Mazda dealers received a boost last year from the launch of the new generation Mazda3, and now they will hope their sales will take off with the 2020 addition of a new crossover SUV in the C-segment.
The CX-30, which went on sale in January, is based on the Mazda3, but slots into Mazda’s SUV portfolio between the small B-segment CX-3 and the popular mid-size SUV, the CX-5.
The risk for Mazda’s dealers is that it will steal some of their customers away from Mazda3.
Yet this could be potentially to the dealers’ financial advantage, as the CX-30 has a higher price point from which to earn margin.
The list price of the crossover carries a £2,300 premium over an equivalent grade Mazda3 hatchback with the same engine.
So when existing Mazda3 owners get a call near the end of their finance term, persuading some of them to PCP the CX-30 for relatively little uplift in monthly payment shouldn’t be a huge task.
And they will get 20% more boot space as a bonus.
Jeremy Thomson, Mazda UK’s managing director, said 47% of the company’s sales are currently crossover SUVs, “so it’s a perfect time to introduce this car into the mix”.
There’s no diesel powertrain available for the CX-30 – instead, salespeople have the new Skyactiv-X 180PS petrol engine to offer buyers who seek decent overtaking acceleration, or a lower-powered and lower-priced Skyactiv-G petrol unit with 122PS, as used in the Mazda3.
Both engines feature the Mazda M Hybrid 24v mild-hybrid system and upgraded stop-start to help keep CO2 emissions below 120g/km in manual cars (as low as 105g/km for Skyactiv-X manual).
“While Mazda is committed to diesel and the development of next-generation clean diesel engines for appropriate sectors, the abilities of Skyactiv-X and diminishing consumer demand for diesel engines in the compact SUV segment mean that in the UK the Mazda CX-30 will be exclusively petrol,” said a Mazda UK spokesman.
The Mazda CX-30 is available in five trim levels: SE-L, SE-L Lux, Sport Lux, GT Sport and GT Sport Tech.
All have generous equipment as standard, including a projecting head-up display for the driver that shows current speed, navigation instructions and speed limits, plus active cruise control, rear parking sensors, power-folding door mirrors, LED headlamps and Apple CarPlay and Android Auto.
SE-L Lux models and upwards gain a powered tailgate and heated seats, GT Sport models gain leather seats, a heated steering wheel and upgraded Bose audio system.
GT Sport Tech also introduces Mazda’s three newest advanced driver assistance systems: driver monitoring, which scans the driver’s face to determine when they’re being inattentive and sounds an alert; front cross traffic assist which detects oncoming vehicles in blind spots at T-junctions, and cruising and traffic support, which assists with controls while stuck in traffic to reduce driver fatigue.
For customers who want to traverse grassy fields or snow-covered hills with more confidence, the Skyactiv-X engine is also available with Mazda’s i-Activ all-wheel drive system for Sport Lux trim and above.
Given the cost premium and poorer efficiency, Mazda expects these to attract one in 10 customers at most.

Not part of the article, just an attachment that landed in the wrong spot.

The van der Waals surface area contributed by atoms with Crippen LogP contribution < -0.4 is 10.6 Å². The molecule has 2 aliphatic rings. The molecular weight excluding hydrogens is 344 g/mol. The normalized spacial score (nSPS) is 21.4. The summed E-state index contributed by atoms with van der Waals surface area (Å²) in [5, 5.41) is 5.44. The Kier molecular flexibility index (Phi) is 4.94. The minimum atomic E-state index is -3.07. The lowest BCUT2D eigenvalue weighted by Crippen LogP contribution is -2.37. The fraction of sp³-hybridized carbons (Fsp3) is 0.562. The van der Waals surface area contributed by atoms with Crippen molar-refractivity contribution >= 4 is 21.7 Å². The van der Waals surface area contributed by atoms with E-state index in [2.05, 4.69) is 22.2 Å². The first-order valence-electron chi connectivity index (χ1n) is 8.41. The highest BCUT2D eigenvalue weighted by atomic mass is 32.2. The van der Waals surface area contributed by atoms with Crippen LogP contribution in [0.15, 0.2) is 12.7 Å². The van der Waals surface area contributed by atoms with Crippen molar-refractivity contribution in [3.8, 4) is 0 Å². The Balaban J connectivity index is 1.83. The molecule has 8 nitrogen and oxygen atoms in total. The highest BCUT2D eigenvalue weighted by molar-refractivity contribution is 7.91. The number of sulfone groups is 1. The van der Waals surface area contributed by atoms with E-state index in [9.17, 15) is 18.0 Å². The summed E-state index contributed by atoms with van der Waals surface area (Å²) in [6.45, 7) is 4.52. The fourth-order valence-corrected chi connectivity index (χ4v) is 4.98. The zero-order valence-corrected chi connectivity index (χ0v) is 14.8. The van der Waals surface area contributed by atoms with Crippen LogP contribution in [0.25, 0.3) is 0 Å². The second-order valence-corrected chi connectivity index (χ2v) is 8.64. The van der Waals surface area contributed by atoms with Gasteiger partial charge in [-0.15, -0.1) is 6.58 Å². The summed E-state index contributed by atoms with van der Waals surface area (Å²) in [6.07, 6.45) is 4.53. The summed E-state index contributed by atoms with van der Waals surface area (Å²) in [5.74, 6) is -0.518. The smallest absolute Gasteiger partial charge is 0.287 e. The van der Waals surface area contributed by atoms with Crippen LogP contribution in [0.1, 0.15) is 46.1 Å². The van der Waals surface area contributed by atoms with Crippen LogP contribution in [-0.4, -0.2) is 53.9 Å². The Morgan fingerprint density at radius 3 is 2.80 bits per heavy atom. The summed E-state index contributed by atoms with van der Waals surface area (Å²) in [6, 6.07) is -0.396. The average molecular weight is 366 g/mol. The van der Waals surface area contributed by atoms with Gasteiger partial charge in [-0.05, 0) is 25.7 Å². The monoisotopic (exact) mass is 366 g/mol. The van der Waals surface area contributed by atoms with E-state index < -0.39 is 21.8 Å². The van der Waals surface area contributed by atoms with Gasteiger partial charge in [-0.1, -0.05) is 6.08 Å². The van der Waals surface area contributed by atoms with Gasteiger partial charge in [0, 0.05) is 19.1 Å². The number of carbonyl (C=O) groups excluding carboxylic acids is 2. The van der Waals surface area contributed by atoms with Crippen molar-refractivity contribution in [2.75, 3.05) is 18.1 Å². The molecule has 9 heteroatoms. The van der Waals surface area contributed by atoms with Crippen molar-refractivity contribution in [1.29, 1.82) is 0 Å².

Having driven the ageing Mazda6 for several months, it’s very easy to notice the uplift in the quality of the interior fit and finish in the CX-30.
As the second car in Mazda’s new iteration of Kodo Design, after the Mazda3, the CX-30 looks like it will impress the brand’s loyal customers and the others exploring their C-segment options.
Q&A with Jeremy Thomson, Mazda Motors UK managing director
Why should Mazda dealers be excited about the CX-30?
The plan is that this will be significantly our best seller.
The CX lines together, CX-3, CX-30 and CX-5, will probably be about 50% of our total sales, but CX-30 will be the volume seller across all car lines.
That reflects that crossovers have overtaken hatchbacks as the country’s bodystyle of choice, so the timing is very good.
What does that translate to in numbers?
Between 8,000 and 10,000, but this is one of those launches where I sense potential upside on what we are expecting.
The more I drive the car, the more I’m convinced it really does fit a mainstream need.
But I also sense we will see over the next few months an optimistic bounce, a positivity return to the sector.
As a manufacturer that has had a tremendous amount of product news in the past year we have real opportunity to take advantage of an upswing. If my best hopes aren’t met, we’re bunkered down and well protected.
Why do you think that?
We hope there’ll be some ability to predict what 2020 looks like.
2020 is already fraught with complication and difficulty, because of legislative changes and uncertain consumer behaviour in the face of uncertain political outcomes.
Let’s hope we have an outcome that allows Britain to knit together again, focus on the future in a positive way, and get on with business.
Is that a message you have shared with the dealer network?
Yes. I’ve visited 100% of our network in five sessions around the country with a very open agenda.
It’s a very constructive environment for the network to tell us what matters to them, and for us to outline how we’ll respond to that.
We’re working with dealers, understanding their issues, appreciating that dealer profitability is paramount in these difficult periods.
As we plan for 2020, dealer sustainability and viability has been right at the top of the list.
Will diesel have a future with Mazda?
We’re one of the manufacturers that believes there is still a positive future for diesel.
We will introduce Skyactiv-X diesel technology over the coming years, which will be breakthrough in terms of efficiency and emissions.
Demand for diesel has waned, but there is absolutely still a place for diesel, particularly in large car platforms.